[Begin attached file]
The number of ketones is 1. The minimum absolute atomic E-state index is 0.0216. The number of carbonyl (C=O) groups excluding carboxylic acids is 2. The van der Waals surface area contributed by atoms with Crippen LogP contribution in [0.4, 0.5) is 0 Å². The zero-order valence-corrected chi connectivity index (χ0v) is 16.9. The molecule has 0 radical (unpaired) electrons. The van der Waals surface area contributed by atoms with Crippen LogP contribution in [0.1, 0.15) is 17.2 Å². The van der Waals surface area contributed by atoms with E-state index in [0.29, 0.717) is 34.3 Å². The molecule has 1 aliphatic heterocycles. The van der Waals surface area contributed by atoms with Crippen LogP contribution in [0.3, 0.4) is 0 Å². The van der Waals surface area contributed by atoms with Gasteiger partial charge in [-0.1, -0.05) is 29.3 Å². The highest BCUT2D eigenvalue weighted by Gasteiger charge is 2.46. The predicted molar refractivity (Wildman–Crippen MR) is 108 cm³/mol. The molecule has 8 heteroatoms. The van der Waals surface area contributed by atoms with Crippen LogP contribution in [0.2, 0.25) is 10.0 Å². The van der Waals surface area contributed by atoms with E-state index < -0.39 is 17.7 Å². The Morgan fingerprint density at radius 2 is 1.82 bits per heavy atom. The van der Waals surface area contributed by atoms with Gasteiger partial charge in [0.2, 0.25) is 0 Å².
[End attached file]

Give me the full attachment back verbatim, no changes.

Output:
The number of ketones is 1. The minimum absolute atomic E-state index is 0.0216. The number of carbonyl (C=O) groups excluding carboxylic acids is 2. The van der Waals surface area contributed by atoms with Crippen LogP contribution in [0.4, 0.5) is 0 Å². The zero-order valence-corrected chi connectivity index (χ0v) is 16.9. The molecule has 0 radical (unpaired) electrons. The van der Waals surface area contributed by atoms with Crippen LogP contribution in [0.1, 0.15) is 17.2 Å². The van der Waals surface area contributed by atoms with E-state index in [0.29, 0.717) is 34.3 Å². The molecule has 1 aliphatic heterocycles. The van der Waals surface area contributed by atoms with Crippen LogP contribution in [0.3, 0.4) is 0 Å². The van der Waals surface area contributed by atoms with Gasteiger partial charge in [-0.1, -0.05) is 29.3 Å². The highest BCUT2D eigenvalue weighted by Gasteiger charge is 2.46. The predicted molar refractivity (Wildman–Crippen MR) is 108 cm³/mol. The molecule has 8 heteroatoms. The van der Waals surface area contributed by atoms with Crippen LogP contribution in [0.2, 0.25) is 10.0 Å². The van der Waals surface area contributed by atoms with E-state index < -0.39 is 17.7 Å². The Morgan fingerprint density at radius 2 is 1.82 bits per heavy atom. The van der Waals surface area contributed by atoms with Gasteiger partial charge in [0.2, 0.25) is 0 Å².